The issue of lot cover
age was complicated by the ADU issue as California lawmakers recently approved a set of bills that allow property owners to build larger ADU’s (up to 1,200 sq. ft.) as well as a junior ADU’s without it counting against the lot coverage standard. Local and state lawmakers have heralded ADU’s as a way to address California’s housing crisis.
Unfortunately, neither the planning commission nor the City Council sought the advice of local real estate professionals, developers and architects when making such a drastic decision. Some on the City Council were extremely concerned/paranoid that developers would build a large home and then consume the whole backyard with more structures. What they fail to understand is the majority of buyers for new construction single-family homes are growing families with young children that value yard space over building secondary structures. The 45% restriction along with building height and set-back restrictions, will make it very difficult to accommodate a second-level home that can house bedrooms all on the same level per the testimony of architects. This could end up pushing some families away from Santa Monica. A simple adjustment to 50% or 55% would have made things a lot easier from a build-ability standpoint while also accomplishing more appealing looking homes.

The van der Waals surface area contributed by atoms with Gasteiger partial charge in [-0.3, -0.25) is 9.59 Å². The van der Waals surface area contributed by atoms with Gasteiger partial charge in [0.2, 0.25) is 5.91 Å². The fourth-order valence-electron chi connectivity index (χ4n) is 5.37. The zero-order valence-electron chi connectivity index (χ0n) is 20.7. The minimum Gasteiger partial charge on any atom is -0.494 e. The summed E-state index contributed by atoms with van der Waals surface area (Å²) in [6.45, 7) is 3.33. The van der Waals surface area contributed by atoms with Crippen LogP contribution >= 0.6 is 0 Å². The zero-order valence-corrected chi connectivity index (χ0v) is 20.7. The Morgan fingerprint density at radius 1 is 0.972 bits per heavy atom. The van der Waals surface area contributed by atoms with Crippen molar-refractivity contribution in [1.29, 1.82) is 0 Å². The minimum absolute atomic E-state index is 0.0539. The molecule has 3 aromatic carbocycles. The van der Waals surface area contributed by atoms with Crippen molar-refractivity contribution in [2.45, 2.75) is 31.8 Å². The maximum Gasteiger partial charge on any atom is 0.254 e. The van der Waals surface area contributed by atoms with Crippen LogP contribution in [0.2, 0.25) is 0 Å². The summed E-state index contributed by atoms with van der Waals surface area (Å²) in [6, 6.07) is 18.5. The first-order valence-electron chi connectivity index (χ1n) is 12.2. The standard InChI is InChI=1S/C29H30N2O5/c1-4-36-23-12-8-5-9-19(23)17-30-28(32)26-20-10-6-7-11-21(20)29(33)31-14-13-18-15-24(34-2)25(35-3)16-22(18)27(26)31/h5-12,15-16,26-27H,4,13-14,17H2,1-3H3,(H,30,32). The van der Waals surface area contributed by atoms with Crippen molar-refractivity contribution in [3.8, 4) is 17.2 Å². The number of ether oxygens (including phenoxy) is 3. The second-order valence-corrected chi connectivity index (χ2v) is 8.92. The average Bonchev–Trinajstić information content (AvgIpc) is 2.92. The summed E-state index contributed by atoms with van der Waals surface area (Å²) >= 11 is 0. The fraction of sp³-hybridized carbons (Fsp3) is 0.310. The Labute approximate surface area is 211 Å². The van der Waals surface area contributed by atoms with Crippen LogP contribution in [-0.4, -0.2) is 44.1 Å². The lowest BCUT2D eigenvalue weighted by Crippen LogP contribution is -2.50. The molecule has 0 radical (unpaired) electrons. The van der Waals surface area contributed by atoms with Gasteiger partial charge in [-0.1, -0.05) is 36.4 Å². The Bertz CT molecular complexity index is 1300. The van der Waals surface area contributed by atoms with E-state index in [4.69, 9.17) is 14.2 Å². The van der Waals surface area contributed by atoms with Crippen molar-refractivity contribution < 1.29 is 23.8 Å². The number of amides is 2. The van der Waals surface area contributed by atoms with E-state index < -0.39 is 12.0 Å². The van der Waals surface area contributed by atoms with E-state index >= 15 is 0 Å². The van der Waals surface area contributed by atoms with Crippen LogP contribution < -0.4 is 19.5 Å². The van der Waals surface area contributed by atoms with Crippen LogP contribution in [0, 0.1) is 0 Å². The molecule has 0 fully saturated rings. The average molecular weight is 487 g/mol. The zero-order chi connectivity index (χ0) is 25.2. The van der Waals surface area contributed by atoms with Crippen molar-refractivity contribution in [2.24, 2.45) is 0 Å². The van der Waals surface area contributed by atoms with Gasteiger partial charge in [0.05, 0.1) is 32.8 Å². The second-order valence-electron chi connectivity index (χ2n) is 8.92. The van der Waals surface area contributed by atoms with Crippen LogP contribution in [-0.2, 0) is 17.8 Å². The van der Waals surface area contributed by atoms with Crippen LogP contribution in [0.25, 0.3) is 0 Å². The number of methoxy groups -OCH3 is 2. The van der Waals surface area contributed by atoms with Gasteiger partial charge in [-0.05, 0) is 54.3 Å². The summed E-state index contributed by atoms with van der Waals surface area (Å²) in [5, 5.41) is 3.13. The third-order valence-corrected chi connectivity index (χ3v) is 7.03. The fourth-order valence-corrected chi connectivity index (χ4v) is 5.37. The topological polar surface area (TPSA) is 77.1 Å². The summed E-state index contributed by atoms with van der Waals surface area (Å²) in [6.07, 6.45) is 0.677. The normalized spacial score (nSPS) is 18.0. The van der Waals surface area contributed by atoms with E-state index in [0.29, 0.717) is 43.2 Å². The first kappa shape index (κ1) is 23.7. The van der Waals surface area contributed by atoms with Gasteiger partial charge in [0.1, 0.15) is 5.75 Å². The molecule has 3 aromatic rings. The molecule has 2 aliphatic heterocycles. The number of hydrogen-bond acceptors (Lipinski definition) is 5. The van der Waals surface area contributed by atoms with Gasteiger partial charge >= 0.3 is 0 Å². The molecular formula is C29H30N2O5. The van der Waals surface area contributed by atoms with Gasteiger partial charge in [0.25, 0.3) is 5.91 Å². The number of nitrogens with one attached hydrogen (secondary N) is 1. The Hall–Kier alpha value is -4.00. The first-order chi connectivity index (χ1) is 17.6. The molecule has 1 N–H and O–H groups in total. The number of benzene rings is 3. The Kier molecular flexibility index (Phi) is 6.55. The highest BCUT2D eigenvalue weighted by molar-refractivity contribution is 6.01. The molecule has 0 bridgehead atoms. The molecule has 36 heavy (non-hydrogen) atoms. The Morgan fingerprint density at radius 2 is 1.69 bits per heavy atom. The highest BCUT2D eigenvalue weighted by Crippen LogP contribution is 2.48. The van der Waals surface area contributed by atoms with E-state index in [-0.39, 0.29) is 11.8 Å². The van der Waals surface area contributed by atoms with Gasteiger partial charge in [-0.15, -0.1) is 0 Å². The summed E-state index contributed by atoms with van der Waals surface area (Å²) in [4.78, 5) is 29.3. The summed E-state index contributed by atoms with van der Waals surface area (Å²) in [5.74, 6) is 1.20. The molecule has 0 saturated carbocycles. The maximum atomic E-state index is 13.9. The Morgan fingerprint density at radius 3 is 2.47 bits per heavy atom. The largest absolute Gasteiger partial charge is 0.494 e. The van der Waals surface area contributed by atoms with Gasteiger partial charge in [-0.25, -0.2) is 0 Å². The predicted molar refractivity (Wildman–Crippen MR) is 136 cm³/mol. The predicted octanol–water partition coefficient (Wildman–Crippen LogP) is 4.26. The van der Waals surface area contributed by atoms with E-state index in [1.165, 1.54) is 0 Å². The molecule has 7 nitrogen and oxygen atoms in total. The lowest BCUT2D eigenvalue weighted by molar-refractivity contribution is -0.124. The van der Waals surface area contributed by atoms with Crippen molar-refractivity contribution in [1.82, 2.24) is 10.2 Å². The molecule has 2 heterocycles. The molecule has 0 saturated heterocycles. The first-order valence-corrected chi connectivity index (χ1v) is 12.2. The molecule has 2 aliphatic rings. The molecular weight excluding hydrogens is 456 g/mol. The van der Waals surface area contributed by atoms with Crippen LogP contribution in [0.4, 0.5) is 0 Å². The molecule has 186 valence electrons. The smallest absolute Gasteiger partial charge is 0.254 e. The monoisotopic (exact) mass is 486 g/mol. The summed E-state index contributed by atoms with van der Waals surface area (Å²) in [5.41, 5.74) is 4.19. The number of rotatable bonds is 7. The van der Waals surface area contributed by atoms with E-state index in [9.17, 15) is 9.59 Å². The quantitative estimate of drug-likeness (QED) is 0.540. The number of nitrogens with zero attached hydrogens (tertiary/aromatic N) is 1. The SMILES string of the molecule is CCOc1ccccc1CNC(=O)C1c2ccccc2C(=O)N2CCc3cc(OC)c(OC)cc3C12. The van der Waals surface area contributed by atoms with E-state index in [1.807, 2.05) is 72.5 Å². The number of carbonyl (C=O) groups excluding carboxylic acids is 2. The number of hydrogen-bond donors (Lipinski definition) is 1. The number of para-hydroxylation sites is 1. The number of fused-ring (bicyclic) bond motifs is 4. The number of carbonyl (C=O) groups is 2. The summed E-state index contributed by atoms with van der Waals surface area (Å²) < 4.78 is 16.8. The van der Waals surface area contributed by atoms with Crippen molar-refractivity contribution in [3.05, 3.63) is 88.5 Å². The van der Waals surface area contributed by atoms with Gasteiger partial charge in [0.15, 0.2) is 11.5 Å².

Furthermore, the only way to make up for more s"saleable" square footage is to either add very expensive basements or the much cheaper alternative, which is an ADU. The ADU's would be maximized, and frankly, many will build two-story ADU’s to maximize saleable square footage, thus you will now have properties appearing as duplexes…which will look even more cumbersome/ugly then the homes that created complaints. A two-story ADU will further limit privacy as they would look down directly into backyard space. This will be the unintended consequence of the city council’s decision.
It will not be surprising if upset property owners try to make this a ballot initiative or those in the north of Montana neighborhood approach the city with a plan to create their own set of guidelines.